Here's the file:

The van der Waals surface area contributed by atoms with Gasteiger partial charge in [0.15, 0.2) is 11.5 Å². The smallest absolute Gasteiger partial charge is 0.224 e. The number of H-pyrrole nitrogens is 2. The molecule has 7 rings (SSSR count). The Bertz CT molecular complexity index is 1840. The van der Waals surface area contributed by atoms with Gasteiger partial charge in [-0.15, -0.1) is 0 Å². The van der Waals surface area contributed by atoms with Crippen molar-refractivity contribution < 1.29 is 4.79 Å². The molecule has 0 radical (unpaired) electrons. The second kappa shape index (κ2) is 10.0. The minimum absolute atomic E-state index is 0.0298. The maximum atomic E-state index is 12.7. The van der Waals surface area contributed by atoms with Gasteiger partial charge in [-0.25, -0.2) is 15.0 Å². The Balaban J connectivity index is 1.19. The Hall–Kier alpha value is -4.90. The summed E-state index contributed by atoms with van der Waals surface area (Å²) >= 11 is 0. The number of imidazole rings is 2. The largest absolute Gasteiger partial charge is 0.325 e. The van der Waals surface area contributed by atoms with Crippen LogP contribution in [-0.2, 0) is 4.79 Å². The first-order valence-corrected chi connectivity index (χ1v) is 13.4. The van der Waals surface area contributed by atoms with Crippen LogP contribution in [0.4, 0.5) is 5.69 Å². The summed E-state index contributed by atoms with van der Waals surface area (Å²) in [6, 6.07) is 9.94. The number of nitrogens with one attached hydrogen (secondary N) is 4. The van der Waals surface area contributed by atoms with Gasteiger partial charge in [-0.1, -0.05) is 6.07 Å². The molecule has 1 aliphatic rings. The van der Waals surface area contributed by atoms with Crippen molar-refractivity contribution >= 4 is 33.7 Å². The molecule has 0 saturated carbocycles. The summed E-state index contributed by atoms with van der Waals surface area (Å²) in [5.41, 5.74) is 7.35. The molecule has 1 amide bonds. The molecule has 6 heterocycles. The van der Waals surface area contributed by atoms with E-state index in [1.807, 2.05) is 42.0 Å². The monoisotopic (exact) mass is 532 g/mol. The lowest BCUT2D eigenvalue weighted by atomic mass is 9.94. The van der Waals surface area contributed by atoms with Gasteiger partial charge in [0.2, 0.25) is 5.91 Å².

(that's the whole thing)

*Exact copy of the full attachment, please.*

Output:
The van der Waals surface area contributed by atoms with Gasteiger partial charge in [0.15, 0.2) is 11.5 Å². The smallest absolute Gasteiger partial charge is 0.224 e. The number of H-pyrrole nitrogens is 2. The molecule has 7 rings (SSSR count). The Bertz CT molecular complexity index is 1840. The van der Waals surface area contributed by atoms with Gasteiger partial charge in [-0.15, -0.1) is 0 Å². The van der Waals surface area contributed by atoms with Crippen molar-refractivity contribution < 1.29 is 4.79 Å². The molecule has 0 radical (unpaired) electrons. The second kappa shape index (κ2) is 10.0. The minimum absolute atomic E-state index is 0.0298. The maximum atomic E-state index is 12.7. The van der Waals surface area contributed by atoms with Gasteiger partial charge in [-0.25, -0.2) is 15.0 Å². The Balaban J connectivity index is 1.19. The Hall–Kier alpha value is -4.90. The summed E-state index contributed by atoms with van der Waals surface area (Å²) >= 11 is 0. The number of imidazole rings is 2. The largest absolute Gasteiger partial charge is 0.325 e. The van der Waals surface area contributed by atoms with Crippen LogP contribution in [-0.2, 0) is 4.79 Å². The first-order valence-corrected chi connectivity index (χ1v) is 13.4. The van der Waals surface area contributed by atoms with Crippen LogP contribution in [0.4, 0.5) is 5.69 Å². The summed E-state index contributed by atoms with van der Waals surface area (Å²) in [6, 6.07) is 9.94. The number of nitrogens with one attached hydrogen (secondary N) is 4. The van der Waals surface area contributed by atoms with Gasteiger partial charge in [-0.1, -0.05) is 6.07 Å². The molecule has 1 aliphatic rings. The van der Waals surface area contributed by atoms with Crippen molar-refractivity contribution >= 4 is 33.7 Å². The molecule has 0 saturated carbocycles. The summed E-state index contributed by atoms with van der Waals surface area (Å²) in [5.41, 5.74) is 7.35. The molecule has 1 amide bonds. The molecule has 6 heterocycles. The van der Waals surface area contributed by atoms with E-state index in [1.807, 2.05) is 42.0 Å². The monoisotopic (exact) mass is 532 g/mol. The lowest BCUT2D eigenvalue weighted by atomic mass is 9.94. The van der Waals surface area contributed by atoms with Gasteiger partial charge in [0.2, 0.25) is 5.91 Å².